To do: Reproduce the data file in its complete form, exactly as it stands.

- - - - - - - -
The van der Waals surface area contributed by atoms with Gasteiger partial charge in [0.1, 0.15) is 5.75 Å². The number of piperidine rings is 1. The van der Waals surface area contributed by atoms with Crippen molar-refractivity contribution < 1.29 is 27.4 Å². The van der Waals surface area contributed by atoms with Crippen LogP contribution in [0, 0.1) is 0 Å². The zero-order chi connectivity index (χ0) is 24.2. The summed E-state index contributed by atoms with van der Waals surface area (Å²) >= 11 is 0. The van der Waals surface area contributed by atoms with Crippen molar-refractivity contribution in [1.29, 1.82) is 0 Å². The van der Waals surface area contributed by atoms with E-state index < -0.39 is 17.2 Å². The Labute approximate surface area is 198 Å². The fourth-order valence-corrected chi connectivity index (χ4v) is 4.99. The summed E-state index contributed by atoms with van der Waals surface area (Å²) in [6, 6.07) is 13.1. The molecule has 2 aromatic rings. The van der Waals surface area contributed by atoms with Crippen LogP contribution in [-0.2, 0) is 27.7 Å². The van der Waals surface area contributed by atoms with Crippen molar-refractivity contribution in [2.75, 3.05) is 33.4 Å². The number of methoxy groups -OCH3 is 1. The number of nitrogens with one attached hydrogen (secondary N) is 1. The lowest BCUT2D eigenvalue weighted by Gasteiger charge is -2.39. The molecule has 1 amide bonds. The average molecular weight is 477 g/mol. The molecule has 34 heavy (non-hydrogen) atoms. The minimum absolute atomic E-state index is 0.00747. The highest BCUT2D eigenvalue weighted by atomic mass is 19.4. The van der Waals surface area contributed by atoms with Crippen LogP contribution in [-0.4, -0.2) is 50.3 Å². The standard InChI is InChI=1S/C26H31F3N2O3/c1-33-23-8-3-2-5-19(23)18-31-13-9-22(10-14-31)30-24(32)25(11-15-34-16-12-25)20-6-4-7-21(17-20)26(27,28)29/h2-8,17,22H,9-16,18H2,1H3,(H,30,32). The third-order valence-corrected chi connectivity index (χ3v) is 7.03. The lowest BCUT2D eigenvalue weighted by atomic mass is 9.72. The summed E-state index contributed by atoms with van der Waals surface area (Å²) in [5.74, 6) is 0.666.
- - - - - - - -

The van der Waals surface area contributed by atoms with Gasteiger partial charge in [0.1, 0.15) is 5.75 Å². The number of piperidine rings is 1. The van der Waals surface area contributed by atoms with Crippen molar-refractivity contribution < 1.29 is 27.4 Å². The van der Waals surface area contributed by atoms with Crippen LogP contribution in [0, 0.1) is 0 Å². The zero-order chi connectivity index (χ0) is 24.2. The summed E-state index contributed by atoms with van der Waals surface area (Å²) >= 11 is 0. The van der Waals surface area contributed by atoms with Crippen molar-refractivity contribution in [1.29, 1.82) is 0 Å². The van der Waals surface area contributed by atoms with E-state index < -0.39 is 17.2 Å². The Labute approximate surface area is 198 Å². The fourth-order valence-corrected chi connectivity index (χ4v) is 4.99. The summed E-state index contributed by atoms with van der Waals surface area (Å²) in [6, 6.07) is 13.1. The molecule has 2 aromatic rings. The van der Waals surface area contributed by atoms with Crippen LogP contribution in [-0.2, 0) is 27.7 Å². The van der Waals surface area contributed by atoms with Crippen molar-refractivity contribution in [2.75, 3.05) is 33.4 Å². The number of methoxy groups -OCH3 is 1. The number of nitrogens with one attached hydrogen (secondary N) is 1. The lowest BCUT2D eigenvalue weighted by Gasteiger charge is -2.39. The molecule has 1 amide bonds. The average molecular weight is 477 g/mol. The molecule has 34 heavy (non-hydrogen) atoms. The minimum absolute atomic E-state index is 0.00747. The highest BCUT2D eigenvalue weighted by atomic mass is 19.4. The van der Waals surface area contributed by atoms with Crippen LogP contribution in [-0.4, -0.2) is 50.3 Å². The standard InChI is InChI=1S/C26H31F3N2O3/c1-33-23-8-3-2-5-19(23)18-31-13-9-22(10-14-31)30-24(32)25(11-15-34-16-12-25)20-6-4-7-21(17-20)26(27,28)29/h2-8,17,22H,9-16,18H2,1H3,(H,30,32). The third-order valence-corrected chi connectivity index (χ3v) is 7.03. The lowest BCUT2D eigenvalue weighted by atomic mass is 9.72. The summed E-state index contributed by atoms with van der Waals surface area (Å²) in [5.74, 6) is 0.666.